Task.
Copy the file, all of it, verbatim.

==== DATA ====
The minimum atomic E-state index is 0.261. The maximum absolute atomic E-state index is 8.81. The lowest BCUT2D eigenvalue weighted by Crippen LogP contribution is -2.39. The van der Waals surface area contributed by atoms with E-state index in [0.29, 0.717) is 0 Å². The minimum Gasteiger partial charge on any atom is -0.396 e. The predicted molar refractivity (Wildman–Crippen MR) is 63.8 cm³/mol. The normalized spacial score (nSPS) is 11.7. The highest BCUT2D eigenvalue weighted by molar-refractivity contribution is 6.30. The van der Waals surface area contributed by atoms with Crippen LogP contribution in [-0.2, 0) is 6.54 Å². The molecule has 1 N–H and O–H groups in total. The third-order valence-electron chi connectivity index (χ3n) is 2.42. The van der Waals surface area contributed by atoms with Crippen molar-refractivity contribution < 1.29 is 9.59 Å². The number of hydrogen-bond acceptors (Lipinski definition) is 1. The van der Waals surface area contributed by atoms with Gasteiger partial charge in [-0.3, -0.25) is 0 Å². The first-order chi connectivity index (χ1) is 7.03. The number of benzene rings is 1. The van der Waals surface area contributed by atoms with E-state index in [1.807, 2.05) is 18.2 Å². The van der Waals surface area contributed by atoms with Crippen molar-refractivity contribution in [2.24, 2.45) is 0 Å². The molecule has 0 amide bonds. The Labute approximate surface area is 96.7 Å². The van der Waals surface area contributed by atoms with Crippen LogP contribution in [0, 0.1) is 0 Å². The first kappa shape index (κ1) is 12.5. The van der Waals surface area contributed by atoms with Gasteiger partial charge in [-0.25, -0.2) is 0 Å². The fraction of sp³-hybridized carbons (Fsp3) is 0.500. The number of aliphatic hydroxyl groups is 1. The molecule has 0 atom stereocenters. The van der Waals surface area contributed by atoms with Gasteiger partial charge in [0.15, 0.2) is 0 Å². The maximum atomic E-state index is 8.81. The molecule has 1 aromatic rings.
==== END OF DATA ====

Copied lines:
The minimum atomic E-state index is 0.261. The maximum absolute atomic E-state index is 8.81. The lowest BCUT2D eigenvalue weighted by Crippen LogP contribution is -2.39. The van der Waals surface area contributed by atoms with E-state index in [0.29, 0.717) is 0 Å². The minimum Gasteiger partial charge on any atom is -0.396 e. The predicted molar refractivity (Wildman–Crippen MR) is 63.8 cm³/mol. The normalized spacial score (nSPS) is 11.7. The highest BCUT2D eigenvalue weighted by molar-refractivity contribution is 6.30. The van der Waals surface area contributed by atoms with Crippen LogP contribution in [-0.2, 0) is 6.54 Å². The molecule has 1 N–H and O–H groups in total. The third-order valence-electron chi connectivity index (χ3n) is 2.42. The van der Waals surface area contributed by atoms with Crippen molar-refractivity contribution < 1.29 is 9.59 Å². The number of hydrogen-bond acceptors (Lipinski definition) is 1. The van der Waals surface area contributed by atoms with Gasteiger partial charge in [-0.3, -0.25) is 0 Å². The first-order chi connectivity index (χ1) is 7.03. The number of benzene rings is 1. The van der Waals surface area contributed by atoms with E-state index in [1.807, 2.05) is 18.2 Å². The van der Waals surface area contributed by atoms with Crippen molar-refractivity contribution in [2.24, 2.45) is 0 Å². The molecule has 0 amide bonds. The Labute approximate surface area is 96.7 Å². The van der Waals surface area contributed by atoms with Crippen LogP contribution in [0, 0.1) is 0 Å². The first kappa shape index (κ1) is 12.5. The van der Waals surface area contributed by atoms with Gasteiger partial charge in [-0.25, -0.2) is 0 Å². The fraction of sp³-hybridized carbons (Fsp3) is 0.500. The number of aliphatic hydroxyl groups is 1. The molecule has 0 atom stereocenters. The van der Waals surface area contributed by atoms with Gasteiger partial charge in [0.15, 0.2) is 0 Å². The maximum atomic E-state index is 8.81. The molecule has 1 aromatic rings.